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disordered nervous system. Regarding you as representing Americans at large, I feel that the occasion is one on which arrears of thanks are due. I ought to begin with the time, some two-and-twenty years ago, when my highly-valued friend Professor Youmans, making efforts to diffuse my books here, interested on their behalf the Messrs. Appleton, who have ever treated me so honorably and so handsomely; and I ought to detail from that time onward the various marks and acts of sympathy by which I have been encouraged in a struggle which was for many years disheartening. But, intimating thus briefly my general indebtedness to my numerous friends, most of them unknown, on this side of the Atlantic, I must name more especially the many attentions and proffered hospitalities met with during my late tour, as well as, lastly and chiefly, this marked expression of the sympathies and good wishes which many of you have traveled so far to give, at great cost of that time which is so precious to the American. I believe I may truly say that the better health which you have so cordially wished me will be in a measure furthered by the wish; since all pleasurable emotion is conducive to health, and, as you will fully believe, the remembrance of this event will ever continue to be a source of pleasurable emotion, exceeded by few, if any, of my remembrances.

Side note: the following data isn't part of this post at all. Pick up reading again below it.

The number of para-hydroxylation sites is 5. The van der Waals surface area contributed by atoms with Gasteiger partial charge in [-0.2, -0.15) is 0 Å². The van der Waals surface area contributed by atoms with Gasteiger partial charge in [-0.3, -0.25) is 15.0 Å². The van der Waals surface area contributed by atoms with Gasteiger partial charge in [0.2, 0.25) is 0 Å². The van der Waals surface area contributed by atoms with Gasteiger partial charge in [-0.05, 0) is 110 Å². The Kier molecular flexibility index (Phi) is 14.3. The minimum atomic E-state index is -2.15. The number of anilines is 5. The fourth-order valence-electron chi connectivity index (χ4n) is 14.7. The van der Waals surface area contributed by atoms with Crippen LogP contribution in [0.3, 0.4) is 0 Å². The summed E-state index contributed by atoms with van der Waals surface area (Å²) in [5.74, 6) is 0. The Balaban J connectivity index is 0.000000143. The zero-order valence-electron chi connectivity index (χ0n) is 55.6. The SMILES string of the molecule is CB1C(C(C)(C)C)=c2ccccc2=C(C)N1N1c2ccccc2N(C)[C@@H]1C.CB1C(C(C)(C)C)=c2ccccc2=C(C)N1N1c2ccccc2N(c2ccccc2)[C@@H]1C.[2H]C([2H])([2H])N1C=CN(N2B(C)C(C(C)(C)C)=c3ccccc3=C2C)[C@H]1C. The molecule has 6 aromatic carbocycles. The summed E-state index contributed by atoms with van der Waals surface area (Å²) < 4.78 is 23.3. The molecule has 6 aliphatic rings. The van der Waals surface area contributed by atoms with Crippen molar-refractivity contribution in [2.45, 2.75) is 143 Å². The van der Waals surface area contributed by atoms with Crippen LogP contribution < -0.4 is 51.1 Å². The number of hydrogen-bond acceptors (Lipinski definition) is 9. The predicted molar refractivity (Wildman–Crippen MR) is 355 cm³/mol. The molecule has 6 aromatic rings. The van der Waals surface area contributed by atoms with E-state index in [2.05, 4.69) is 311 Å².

And now that I have thanked you, sincerely though too briefly, I am going to find fault with you. Already, in some remarks drawn from me respecting American affairs and American character, I have passed criticisms which have been accepted far more good-naturedly than I could reasonably have expected; and it seems strange that I should now again propose to transgress. However, the fault I have to comment upon is one which most will scarcely regard as a fault. It seems to me that in one respect Americans have diverged too widely from savages. I do not mean to say that they are in general unduly civilized. Throughout large parts of the population, even in long settled regions, there is no excess of those virtues needed for the maintenance of social harmony. Especially out in the West, men's dealings do not yet betray too much of the "sweetness and light" which we are told distinguish the cultured man from the barbarian. Nevertheless, there is a sense in which my assertion is true. You know that the primitive man lacks power of application. Spurred by hunger, by danger, by revenge, he can exert himself energetically for a time; but his energy is spasmodic. Monotonous daily toil is impossible to him. It is otherwise with the more developed man. The stern discipline of social life has gradually increased the aptitude for persistent industry; until, among us, and still more among you, work has become with many a passion. This contrast of nature has another aspect. The savage thinks only of present satisfactions, and leaves future satisfactions uncared for. Contrariwise, the American, eagerly pursuing a future good, almost ignores what good the passing day offers him;